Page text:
These are emerging and re-emerging diseases. This is research that will be very useful. Zihe Rao, Institute of Biophysics, Beijing

At a May meeting in Beijing organized by the Chinese Academy of Sciences, Ian Lipkin witnessed the disagreements firsthand. “Even at this point, there was this argument back and forth about who was right and who was wrong,” recalls Lipkin, director of Columbia University's Jerome L. and Dawn Greene Infectious Disease Laboratory. Ultimately, several government officials were sacked over the handling of the crisis.

But after its initial failures — for which China was openly chastised by the international community — things changed dramatically. Lipkin says that an enormous medical facility, intended to quarantine and treat those infected, was built about 50 kilometres outside Shanghai in just a few months.

At the May meeting, Lipkin had presented a roadmap for the government to help it combat SARS, covering drugs, vaccines and research on the basic biology of the virus. By the time he returned to China in July, “they had virtually finished everything there was on this roadmap”, he says. “I can't tell you how impressed I was. It was extraordinary.”

The government also realized the need for cooperating both with the international health agencies and with its own scientists. The ministries made special concessions. They created funding pools, extended grants that were about to expire and forgave deadlines so that researchers could focus on SARS.

The incentives worked, drawing some of China's most successful scientists to the field. Among them was Zihe Rao, a structural biologist who heads the Institute of Biophysics in Beijing. By October 2003, Rao's team had published the structure of a SARS protein6 and has since designed a molecule that inhibits the replication of SARS and several related coronaviruses2. These days, more than half of Rao's lab still works on infectious diseases. “These are emerging and re-emerging diseases. This is research that will be very useful,” says Rao.

Learning curve

Will SARS come back? Quite possibly. Zhihong Hu, director of the Wuhan Institute of Virology, is tracking the SARS coronavirus in palm civets, looking in particular for a strain with the two mutations required for the virus to jump to humans7. She says there is some evidence that the strain is already circulating in farm civets, but is waiting for confirmation before publishing her findings.

Researchers including Ian Lipkin (far right) discuss the 2003 SARS outbreak.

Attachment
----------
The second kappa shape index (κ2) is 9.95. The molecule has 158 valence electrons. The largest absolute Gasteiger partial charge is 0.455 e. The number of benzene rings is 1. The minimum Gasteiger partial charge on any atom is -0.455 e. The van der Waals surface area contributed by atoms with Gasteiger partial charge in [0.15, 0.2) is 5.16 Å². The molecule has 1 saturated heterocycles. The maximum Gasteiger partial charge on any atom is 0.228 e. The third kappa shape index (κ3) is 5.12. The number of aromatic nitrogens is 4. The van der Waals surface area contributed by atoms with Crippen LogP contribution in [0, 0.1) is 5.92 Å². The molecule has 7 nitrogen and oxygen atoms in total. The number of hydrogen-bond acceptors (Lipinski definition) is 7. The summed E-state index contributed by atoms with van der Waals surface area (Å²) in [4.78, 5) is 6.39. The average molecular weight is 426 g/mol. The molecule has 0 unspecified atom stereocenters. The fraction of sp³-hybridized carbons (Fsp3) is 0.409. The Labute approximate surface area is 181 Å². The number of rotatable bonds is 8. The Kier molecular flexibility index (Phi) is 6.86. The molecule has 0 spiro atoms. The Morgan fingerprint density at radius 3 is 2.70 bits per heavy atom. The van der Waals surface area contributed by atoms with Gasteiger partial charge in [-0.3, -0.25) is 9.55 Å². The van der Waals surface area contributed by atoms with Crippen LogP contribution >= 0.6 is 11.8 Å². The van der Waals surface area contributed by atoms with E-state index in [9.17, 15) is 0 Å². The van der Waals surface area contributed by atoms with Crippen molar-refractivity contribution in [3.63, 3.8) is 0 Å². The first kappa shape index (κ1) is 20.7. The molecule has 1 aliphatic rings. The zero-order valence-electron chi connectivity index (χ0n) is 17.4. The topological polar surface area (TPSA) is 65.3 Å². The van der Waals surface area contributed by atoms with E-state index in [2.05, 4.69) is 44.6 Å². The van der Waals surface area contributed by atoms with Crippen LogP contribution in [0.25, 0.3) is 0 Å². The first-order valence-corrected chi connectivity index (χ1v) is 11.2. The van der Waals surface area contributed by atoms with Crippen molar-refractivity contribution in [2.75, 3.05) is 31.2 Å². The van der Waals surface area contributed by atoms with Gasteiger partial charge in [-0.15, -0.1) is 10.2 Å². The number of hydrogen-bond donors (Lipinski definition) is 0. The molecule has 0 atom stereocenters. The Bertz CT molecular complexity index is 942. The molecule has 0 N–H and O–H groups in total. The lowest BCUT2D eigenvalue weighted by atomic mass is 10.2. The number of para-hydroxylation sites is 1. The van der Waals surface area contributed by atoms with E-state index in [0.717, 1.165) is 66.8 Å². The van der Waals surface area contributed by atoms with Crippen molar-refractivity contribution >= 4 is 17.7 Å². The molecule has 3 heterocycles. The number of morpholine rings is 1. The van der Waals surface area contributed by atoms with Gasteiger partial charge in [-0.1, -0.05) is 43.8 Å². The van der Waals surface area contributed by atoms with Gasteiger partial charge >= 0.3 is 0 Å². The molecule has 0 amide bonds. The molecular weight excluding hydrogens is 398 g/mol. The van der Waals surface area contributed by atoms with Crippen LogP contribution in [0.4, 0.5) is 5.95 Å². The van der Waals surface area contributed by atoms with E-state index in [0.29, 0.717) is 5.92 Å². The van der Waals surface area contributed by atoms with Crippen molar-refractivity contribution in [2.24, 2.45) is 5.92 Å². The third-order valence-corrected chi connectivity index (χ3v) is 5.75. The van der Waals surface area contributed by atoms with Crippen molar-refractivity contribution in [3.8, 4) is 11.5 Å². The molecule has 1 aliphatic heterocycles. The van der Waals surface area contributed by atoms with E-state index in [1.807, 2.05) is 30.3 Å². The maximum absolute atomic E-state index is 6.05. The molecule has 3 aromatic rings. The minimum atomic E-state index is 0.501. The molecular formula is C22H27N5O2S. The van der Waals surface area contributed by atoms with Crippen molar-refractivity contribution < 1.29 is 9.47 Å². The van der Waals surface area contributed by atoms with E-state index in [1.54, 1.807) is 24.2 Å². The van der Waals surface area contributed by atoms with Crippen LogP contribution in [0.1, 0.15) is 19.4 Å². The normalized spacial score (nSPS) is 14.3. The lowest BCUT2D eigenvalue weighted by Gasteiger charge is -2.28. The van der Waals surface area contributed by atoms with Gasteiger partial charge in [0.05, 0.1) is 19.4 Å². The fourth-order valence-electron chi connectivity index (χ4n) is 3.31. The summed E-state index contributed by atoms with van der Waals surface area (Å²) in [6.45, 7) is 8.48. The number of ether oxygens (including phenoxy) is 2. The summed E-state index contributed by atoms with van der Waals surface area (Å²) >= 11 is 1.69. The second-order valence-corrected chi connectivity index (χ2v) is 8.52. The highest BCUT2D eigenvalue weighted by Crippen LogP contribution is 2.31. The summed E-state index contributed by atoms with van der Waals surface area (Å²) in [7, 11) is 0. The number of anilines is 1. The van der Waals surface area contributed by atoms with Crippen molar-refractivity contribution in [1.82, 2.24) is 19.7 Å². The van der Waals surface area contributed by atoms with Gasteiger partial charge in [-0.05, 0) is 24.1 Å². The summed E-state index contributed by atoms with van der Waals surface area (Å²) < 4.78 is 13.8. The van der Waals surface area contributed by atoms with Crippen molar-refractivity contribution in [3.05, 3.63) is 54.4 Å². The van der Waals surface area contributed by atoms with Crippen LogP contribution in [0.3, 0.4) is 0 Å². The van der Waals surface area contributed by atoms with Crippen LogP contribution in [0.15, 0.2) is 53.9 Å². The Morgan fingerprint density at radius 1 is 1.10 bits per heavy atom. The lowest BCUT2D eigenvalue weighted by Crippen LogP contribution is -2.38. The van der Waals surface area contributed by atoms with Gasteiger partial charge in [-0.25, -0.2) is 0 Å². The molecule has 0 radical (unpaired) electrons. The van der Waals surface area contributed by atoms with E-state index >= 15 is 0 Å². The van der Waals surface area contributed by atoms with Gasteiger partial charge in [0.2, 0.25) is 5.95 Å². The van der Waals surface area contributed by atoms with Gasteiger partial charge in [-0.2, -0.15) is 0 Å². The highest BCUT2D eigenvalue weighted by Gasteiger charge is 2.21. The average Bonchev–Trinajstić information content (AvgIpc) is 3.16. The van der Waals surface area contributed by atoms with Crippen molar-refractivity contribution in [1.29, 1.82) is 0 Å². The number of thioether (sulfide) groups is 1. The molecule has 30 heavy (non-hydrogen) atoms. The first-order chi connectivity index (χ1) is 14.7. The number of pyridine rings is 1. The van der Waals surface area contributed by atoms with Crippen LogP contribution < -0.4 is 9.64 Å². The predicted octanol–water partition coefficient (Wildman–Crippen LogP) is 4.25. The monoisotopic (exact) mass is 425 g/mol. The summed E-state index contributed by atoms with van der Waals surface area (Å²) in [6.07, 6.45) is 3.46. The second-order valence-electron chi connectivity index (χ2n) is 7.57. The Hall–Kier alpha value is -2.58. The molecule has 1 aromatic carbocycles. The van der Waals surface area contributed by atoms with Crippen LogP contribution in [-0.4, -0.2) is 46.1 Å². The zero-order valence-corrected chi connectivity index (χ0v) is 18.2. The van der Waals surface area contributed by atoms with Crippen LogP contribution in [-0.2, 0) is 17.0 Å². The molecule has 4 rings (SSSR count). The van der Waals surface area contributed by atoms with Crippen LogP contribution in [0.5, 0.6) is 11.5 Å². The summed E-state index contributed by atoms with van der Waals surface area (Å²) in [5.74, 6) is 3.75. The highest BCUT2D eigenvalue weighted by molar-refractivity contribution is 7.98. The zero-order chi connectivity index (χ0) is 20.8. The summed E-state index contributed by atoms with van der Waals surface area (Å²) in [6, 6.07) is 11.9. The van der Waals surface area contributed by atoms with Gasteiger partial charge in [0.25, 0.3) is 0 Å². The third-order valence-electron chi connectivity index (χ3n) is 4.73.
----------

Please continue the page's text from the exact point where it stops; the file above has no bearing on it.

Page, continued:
Hu says her work is progressing slowly, in part because research on SARS now faces more obstacles than it did initially, which to some degree results from a shift in government attitudes. At the height of the epidemic, the government had few restrictions on who could work with the coronavirus. But that stopped abruptly in April 2004, after it was discovered that the virus had escaped the previous month from the Chinese National Institute of Virology in Beijing. Although the lab was among the few in China equipped to work with dangerous pathogens, the incident prompted the government to introduce strict regulations.

During the SARS epidemic, the Chinese Center for Disease Control and Prevention (CDC) freely shared samples of the SARS virus with various scientists, including Guo-Ping Zhao, executive director of the Chinese National Human Genome Center in Shanghai. Zhao had never worked with viruses before but he and his team quickly learned enough to track the evolution of the virus through sequence analysis. In just four months, they had completed their analysis and soon after, published a paper showing the molecular evolution of the virus during the epidemic8. Apart from a crash course in epidemiology, Zhao says the group learned to sequence viruses from tissue samples. This expertise, he adds, could prove useful with bird flu.

But that is if China can straighten out the remaining kinks in its research structure. Not surprisingly, the Chinese CDC and the Ministry of Agriculture keep a tight rein on SARS and avian flu viruses and allow only the few labs that have biosafety level 3 facilities to work with them. But tissue samples, such those used by Zhao, are similarly controlled.

“I think the key issue in China now is all the government agencies,” says Zhao. The government may have learned to share more openly with the WHO and with international experts, but it is not open enough with Chinese scientists, he says. “The government agencies should learn how to work together with research institutes,” he says. “I think Dr Webster in the United States knows much more information than I do.” That may be so, but the international lines of communication are not trouble-free: the WHO, for example, has complained on several occasions that it has yet to be granted access to virus samples from last year's outbreak of bird flu.

Still, Zhao and others say that they are optimistic about China's growing expertise in infectious diseases. “I think we are learning, but it's not so easy to change in one night,” Zhao says. “Things have improved a lot; I hope they improve more.”